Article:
Jews and Conservatives
To the Editor:
While it may be fashionable in some segments of the Jewish community to suggest a conservative shift in the political views of Jews, as Murray Friedman does in “Are American Jews Moving to the Right?” [April], the hard data of public-opinion polls and election exit polls prove that any such assertion is false.
The oft-cited Los Angeles and New York mayoral contests are poor measures. Municipal elections are not ideological, and in Los Angeles they are even nonpartisan. In the 1993 Los Angeles election, Jews voted according to their location, with those in the San Fernando Valley (about half of the Los Angeles Jewish population) going for the Republican Richard J. Riordan and those on the west side going against him. In the 1997 election, Riordan did not face any serious opposition.
In 1998, the Los Angeles Times conducted a national poll in which 46 percent of Jews identified themselves as liberals, 28 percent as moderates, and 23 percent as conservatives. In the same sample, only 12 percent identified themselves as Republicans. Exit polls from the California primary this past March revealed that Jews voted against the proposition to ban gay marriages by 76 percent—the highest margin of any ethnic group.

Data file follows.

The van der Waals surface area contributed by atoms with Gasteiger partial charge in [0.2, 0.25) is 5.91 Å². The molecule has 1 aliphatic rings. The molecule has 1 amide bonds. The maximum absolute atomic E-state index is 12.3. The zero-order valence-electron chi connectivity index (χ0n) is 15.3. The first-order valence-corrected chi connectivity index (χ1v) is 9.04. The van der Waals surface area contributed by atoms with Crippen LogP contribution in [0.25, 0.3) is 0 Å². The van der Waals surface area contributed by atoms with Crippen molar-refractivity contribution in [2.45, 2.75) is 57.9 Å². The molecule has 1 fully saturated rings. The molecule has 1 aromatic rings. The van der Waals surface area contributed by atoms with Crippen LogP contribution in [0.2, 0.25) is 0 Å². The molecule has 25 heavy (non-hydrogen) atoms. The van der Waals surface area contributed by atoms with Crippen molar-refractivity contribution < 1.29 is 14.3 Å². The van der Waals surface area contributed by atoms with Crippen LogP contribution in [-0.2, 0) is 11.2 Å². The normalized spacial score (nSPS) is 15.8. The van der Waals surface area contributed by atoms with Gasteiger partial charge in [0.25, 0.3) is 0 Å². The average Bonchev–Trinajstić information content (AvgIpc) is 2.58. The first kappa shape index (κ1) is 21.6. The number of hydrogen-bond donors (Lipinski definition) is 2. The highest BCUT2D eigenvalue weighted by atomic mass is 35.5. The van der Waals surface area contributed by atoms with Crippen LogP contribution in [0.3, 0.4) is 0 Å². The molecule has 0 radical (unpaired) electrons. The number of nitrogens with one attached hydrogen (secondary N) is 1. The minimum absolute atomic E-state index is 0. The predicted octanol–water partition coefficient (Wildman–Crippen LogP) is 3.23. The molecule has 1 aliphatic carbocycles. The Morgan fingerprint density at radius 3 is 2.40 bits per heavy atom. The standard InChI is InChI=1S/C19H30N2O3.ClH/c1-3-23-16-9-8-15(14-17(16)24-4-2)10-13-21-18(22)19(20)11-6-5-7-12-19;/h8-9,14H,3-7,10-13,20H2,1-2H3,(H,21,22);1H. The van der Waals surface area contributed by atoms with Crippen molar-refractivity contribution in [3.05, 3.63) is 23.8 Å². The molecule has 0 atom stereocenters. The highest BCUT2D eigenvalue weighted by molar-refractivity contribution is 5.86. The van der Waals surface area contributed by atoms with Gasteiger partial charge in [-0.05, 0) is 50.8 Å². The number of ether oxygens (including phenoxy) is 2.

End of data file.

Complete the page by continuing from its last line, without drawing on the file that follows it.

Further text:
Mr. Friedman also cites examples of Jewish institutional movement toward the Right, but this is evidence only of the disconnection between the “country-club” class that runs Jewish organizations and the larger community that this class is supposed to represent.
Culver City, California
To the Editor:
My own view of American Jews coincides with Murray Friedman’s, and I would amplify only one point in his excellent article. Jews, he writes, are turned off “by such gestures as Governor Bush’s having named Jesus as his favorite philosopher,” but Vice President Al Gore has similarly asserted that, when making important decisions, he always asks himself, “What Would Jesus Do?” Perhaps Jews should be even more concerned with Gore’s comment; favoring Jesus as a philosopher, as Buch does, seems less emphatic than using him as a guide in the political arena.
Murray Friedman writes:
There is much that I agree with in Howard Welinsky’s letter, but I think my central thesis—that Jews are becoming more conservative—remains correct. The reason this is more visible at the local level than nationally is that the problems responsible for the shift, like crime and public disorder, are by and large dealt with locally. What distinguishes the new, Jewish conservatives from more right-wing types is that they continue to support a number of traditional liberal positions, as Mr. Welinsky correctly notes.
I appreciate Nathan Do-dell’s kind remarks. Perhaps more important than the fact that both Governor Bush and Vice President Gore view Jesus as their guide is that those who permit some form of traditional religion to enter their lives—whether Christian, Jewish, or some other faith—tend to be more conservative politically.